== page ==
Book Reviews

David Trotter

There is a poignant moment in the recent New Left Books volume of interviews with Raymond Williams[*] when he is congratulated on the ‘combativity’ of his writings. Poignant because the neologism, however barbarous, answers to a real scarcity: the scarcity, in our cultural repertoire, of sustained polemical address: Not that our literary pages don’t witness occasional outbreaks of revenger’s tragedy. Indeed, most literary editors seem to keep at least one professional malcontent on the payroll, in case the general air of despondent calm becomes too oppressive (or perhaps just to make sure of getting their retaliation in first). But the ‘combativity’ of such stalwarts rarely extends beyond sporadic local skirmishing, and their bloodletting often seems hugely gratuitous. For our intellectual habits include attentiveness, scruple and a kind of anorexic wit: but not polemic.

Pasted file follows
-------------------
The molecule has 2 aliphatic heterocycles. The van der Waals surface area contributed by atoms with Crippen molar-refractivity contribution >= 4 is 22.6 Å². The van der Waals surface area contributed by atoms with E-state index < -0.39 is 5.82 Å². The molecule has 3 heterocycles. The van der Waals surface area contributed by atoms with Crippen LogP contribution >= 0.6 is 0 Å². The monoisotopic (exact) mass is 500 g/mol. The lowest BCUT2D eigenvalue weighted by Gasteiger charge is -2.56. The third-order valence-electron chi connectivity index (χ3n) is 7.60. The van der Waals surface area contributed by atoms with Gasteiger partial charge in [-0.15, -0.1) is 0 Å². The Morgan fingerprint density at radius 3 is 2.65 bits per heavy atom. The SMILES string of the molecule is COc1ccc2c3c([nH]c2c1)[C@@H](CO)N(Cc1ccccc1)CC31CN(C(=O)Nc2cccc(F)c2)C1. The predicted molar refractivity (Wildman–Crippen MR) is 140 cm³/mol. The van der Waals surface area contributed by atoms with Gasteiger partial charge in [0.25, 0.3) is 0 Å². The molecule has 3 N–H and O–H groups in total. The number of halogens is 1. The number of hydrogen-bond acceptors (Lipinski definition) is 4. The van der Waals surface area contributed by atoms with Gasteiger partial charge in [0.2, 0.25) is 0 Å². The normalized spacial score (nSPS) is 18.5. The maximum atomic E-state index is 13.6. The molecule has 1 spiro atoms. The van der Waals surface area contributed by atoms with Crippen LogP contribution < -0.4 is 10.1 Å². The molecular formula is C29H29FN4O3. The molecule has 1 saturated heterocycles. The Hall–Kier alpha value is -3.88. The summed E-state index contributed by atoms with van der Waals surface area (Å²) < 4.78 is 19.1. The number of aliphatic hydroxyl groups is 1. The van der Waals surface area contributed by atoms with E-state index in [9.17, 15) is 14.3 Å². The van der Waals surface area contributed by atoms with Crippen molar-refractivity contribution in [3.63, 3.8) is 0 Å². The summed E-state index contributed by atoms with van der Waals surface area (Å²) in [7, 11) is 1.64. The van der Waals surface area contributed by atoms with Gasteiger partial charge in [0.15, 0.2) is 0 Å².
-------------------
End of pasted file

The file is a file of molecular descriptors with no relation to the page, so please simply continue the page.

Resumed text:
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[*] Politics and Letters is discussed by John Dunn on page 8.